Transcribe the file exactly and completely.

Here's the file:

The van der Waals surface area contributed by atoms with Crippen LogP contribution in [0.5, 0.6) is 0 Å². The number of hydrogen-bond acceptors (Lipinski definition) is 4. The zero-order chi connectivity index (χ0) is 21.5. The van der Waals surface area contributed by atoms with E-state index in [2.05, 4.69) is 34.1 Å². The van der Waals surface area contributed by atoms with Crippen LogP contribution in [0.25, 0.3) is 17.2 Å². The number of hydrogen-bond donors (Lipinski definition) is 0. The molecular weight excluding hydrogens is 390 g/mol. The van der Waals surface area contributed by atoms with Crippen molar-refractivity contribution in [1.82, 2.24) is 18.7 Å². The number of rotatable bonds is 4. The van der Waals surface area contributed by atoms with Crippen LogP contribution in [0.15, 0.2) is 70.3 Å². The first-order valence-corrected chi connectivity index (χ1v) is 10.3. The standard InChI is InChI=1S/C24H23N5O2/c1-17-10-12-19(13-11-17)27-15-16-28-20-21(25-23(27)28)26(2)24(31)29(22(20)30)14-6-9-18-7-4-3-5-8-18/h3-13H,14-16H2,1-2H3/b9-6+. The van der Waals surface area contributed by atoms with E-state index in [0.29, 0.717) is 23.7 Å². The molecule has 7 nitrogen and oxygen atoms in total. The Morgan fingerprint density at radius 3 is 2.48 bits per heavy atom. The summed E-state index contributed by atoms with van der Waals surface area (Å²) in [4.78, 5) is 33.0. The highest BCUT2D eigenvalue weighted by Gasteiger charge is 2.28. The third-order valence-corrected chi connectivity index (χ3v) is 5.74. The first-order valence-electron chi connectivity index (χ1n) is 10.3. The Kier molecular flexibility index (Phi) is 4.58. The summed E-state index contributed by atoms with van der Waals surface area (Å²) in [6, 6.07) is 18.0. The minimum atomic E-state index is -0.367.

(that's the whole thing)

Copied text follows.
The van der Waals surface area contributed by atoms with Crippen LogP contribution in [0.5, 0.6) is 0 Å². The number of hydrogen-bond acceptors (Lipinski definition) is 4. The zero-order chi connectivity index (χ0) is 21.5. The van der Waals surface area contributed by atoms with E-state index in [2.05, 4.69) is 34.1 Å². The van der Waals surface area contributed by atoms with Crippen LogP contribution in [0.25, 0.3) is 17.2 Å². The number of hydrogen-bond donors (Lipinski definition) is 0. The molecular weight excluding hydrogens is 390 g/mol. The van der Waals surface area contributed by atoms with Crippen molar-refractivity contribution in [1.82, 2.24) is 18.7 Å². The number of rotatable bonds is 4. The van der Waals surface area contributed by atoms with Crippen LogP contribution in [0.15, 0.2) is 70.3 Å². The first-order valence-corrected chi connectivity index (χ1v) is 10.3. The standard InChI is InChI=1S/C24H23N5O2/c1-17-10-12-19(13-11-17)27-15-16-28-20-21(25-23(27)28)26(2)24(31)29(22(20)30)14-6-9-18-7-4-3-5-8-18/h3-13H,14-16H2,1-2H3/b9-6+. The van der Waals surface area contributed by atoms with E-state index in [0.29, 0.717) is 23.7 Å². The molecule has 7 nitrogen and oxygen atoms in total. The Morgan fingerprint density at radius 3 is 2.48 bits per heavy atom. The summed E-state index contributed by atoms with van der Waals surface area (Å²) in [4.78, 5) is 33.0. The highest BCUT2D eigenvalue weighted by Gasteiger charge is 2.28. The third-order valence-corrected chi connectivity index (χ3v) is 5.74. The first-order valence-electron chi connectivity index (χ1n) is 10.3. The Kier molecular flexibility index (Phi) is 4.58. The summed E-state index contributed by atoms with van der Waals surface area (Å²) in [6, 6.07) is 18.0. The minimum atomic E-state index is -0.367.